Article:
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The Missouri Department of Elementary and Secondary Education has created an Office of Early Learning, the department announced Tuesday during the State Board of Education meeting.

This change is part of DESE's focus on early learning and early literacy — one of its four priority areas in its Show-Me Success strategic plan.

In December 2019, Missouri announced it had received a $33.5 million Preschool Development Grant Birth-Five from the U.S. Department of Education. This grant provides funding over three years to coordinate a "more effective, high-quality early learning system that prepares children to be ready for school," according to a news release from DESE.

The Office of Early Learning will administer the Preschool Development Grant and support state early learning programs including Parents as Teachers, First Steps Early Intervention, early childhood special education, Quality Assurance Report pilot, Childcare Block Grant, Missouri Preschool Project and state- and federally-funded preschools.

"The need for this new office is directly connected to our work surrounding the preschool development grant and the focus on early learning and early literacy in the Show-Me Success Strategic Plan," said Tracy Hinds, deputy commissioner for the Division of Learning Services, at the board meeting.

As the lead agency for the grant, DESE has worked closely with state agencies that serve early childhood, including the Department of Social Services, Department of Health and Senior Services, Department of Mental Health, and the Missouri Head Start State Collaboration Office and Children's Trust Fund.

"It became clear that we had multiple programs working to support families in the area of childhood development," Hinds said. "We quickly understood that in order to be successful, we needed to create a comprehensive system that would meet the intentional focus and coordination and alignment of these programs."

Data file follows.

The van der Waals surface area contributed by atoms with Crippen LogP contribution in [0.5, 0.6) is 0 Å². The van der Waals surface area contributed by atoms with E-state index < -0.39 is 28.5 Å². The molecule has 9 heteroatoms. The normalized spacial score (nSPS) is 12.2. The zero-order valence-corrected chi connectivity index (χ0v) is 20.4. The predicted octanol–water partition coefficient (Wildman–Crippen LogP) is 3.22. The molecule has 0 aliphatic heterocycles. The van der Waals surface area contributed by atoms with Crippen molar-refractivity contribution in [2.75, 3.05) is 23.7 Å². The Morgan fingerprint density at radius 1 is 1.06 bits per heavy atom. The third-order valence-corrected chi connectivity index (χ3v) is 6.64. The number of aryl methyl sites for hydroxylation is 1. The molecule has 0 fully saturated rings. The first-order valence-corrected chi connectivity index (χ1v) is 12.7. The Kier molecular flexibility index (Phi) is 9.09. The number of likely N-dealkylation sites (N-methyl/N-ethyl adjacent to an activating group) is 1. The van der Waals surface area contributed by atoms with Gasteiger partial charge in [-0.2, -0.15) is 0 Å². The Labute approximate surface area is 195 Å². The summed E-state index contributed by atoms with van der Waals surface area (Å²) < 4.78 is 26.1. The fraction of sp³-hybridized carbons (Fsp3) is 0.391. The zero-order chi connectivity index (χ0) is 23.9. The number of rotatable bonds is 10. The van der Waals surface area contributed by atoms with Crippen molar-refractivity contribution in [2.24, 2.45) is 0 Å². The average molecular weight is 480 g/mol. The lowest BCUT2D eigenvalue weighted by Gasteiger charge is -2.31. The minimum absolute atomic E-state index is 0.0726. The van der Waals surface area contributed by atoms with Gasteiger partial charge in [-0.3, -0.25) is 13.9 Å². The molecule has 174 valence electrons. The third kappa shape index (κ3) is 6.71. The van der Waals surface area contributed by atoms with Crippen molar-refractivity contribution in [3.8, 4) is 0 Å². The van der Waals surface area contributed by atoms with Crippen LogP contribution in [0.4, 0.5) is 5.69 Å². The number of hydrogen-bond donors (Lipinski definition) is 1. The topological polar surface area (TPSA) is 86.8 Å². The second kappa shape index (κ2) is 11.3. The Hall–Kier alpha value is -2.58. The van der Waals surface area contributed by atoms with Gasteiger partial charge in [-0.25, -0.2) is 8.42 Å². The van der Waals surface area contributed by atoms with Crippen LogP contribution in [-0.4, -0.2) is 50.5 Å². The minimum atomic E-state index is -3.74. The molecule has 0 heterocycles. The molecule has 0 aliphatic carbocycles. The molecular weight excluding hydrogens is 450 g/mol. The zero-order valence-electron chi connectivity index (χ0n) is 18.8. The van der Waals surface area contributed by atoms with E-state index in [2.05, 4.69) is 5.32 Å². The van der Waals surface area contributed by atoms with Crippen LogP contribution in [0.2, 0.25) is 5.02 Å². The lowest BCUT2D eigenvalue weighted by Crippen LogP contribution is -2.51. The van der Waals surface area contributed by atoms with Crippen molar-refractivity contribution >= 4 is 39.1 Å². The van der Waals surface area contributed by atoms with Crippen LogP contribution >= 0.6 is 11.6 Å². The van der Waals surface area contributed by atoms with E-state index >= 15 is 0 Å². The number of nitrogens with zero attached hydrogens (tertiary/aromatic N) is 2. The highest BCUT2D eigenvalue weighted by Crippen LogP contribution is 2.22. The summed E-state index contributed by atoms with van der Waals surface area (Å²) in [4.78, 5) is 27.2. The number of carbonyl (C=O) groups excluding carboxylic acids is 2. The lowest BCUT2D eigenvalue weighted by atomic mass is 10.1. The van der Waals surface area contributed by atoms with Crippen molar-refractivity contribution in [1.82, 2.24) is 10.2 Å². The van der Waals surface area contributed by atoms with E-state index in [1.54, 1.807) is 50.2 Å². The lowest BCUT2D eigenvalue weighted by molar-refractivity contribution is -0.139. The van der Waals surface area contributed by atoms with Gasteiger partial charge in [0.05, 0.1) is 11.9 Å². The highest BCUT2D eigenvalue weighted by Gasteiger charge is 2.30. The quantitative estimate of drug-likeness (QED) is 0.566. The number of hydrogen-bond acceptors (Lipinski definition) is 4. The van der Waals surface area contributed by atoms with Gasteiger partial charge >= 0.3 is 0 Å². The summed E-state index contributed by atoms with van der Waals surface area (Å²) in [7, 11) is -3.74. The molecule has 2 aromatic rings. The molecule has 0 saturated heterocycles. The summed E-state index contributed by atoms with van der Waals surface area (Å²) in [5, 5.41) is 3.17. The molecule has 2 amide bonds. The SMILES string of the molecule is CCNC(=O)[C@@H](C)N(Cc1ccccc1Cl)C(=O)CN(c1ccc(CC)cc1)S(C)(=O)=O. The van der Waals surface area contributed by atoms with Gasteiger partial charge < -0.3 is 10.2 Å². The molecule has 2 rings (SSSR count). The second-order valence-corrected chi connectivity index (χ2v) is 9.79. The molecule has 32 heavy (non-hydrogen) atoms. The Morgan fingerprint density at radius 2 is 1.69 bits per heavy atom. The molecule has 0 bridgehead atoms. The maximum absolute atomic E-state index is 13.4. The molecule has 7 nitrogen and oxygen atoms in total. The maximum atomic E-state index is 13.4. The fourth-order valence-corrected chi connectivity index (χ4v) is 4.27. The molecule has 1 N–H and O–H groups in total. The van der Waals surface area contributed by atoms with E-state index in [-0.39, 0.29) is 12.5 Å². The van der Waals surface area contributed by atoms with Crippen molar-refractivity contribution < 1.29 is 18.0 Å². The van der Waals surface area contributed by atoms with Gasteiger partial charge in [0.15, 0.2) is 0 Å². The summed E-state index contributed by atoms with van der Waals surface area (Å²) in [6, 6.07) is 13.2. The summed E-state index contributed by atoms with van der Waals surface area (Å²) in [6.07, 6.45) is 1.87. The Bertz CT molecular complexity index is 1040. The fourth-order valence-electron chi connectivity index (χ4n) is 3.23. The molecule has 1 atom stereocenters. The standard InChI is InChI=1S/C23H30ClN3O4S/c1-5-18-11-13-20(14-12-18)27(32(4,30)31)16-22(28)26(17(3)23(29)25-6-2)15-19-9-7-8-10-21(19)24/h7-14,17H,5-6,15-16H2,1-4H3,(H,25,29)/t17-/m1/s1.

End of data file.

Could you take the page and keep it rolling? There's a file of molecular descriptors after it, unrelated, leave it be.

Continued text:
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Twenty DESE staff members who already worked in early childhood programs will now work in the Office of Early Learning.

Pam Thomas, DESE's current chief of strategic initiatives and talent development, will assume the role as chief of early learning, effective immediately. Thomas has led the work for the Preschool Development Grant for the past year, and she has worked in the early childhood field for more than 17 years, serving 11 years as the state coordinator of DESE's First Steps early intervention program.

During the board meeting, Thomas said this position is her dream job because her passion for helping children started at a young age.

"It's a chance to combine my passion for education and my passion for early learning," she said. "I am honored and humbled for this opportunity to make a difference."

The Office of Early Learning's primary goal is to ensure every child in Missouri is ready for school, Thomas said.

"We know prior to entering kindergarten, some children do not have access to services or programs," she said. "This range of experiences results in a varied foundational skill and behaviors that are appropriate for school setting."

The Office of Early Learning has three sections of priority: parent education, preschool and projects, Thomas said.

The parent education section's goal is to promote and improve family engagement in their child's development, learning opportunities, and everyday routines and activities, as well as to promote annual developmental screenings for young children.

The goal for the preschool section is to improve instructional practices in preschool programs and promote equitable access to high-quality learning opportunities for every child.

The project section will focus on project management and improvement strategies and developing and promoting reports with data that show the benefits of early learning programs.

"We're doing great work to better align efforts between agencies, and we saw a need to model that in our own department," said

In DESE's news release, Missouri Commissioner of Education Margie Vandeven said the Office of Early Learning will better align efforts between agencies.

"Bringing our early learning team members into one office will enhance our efforts towards achieving equitable access, inclusive practices and high-quality early learning opportunities for Missouri's children and their families," she said.

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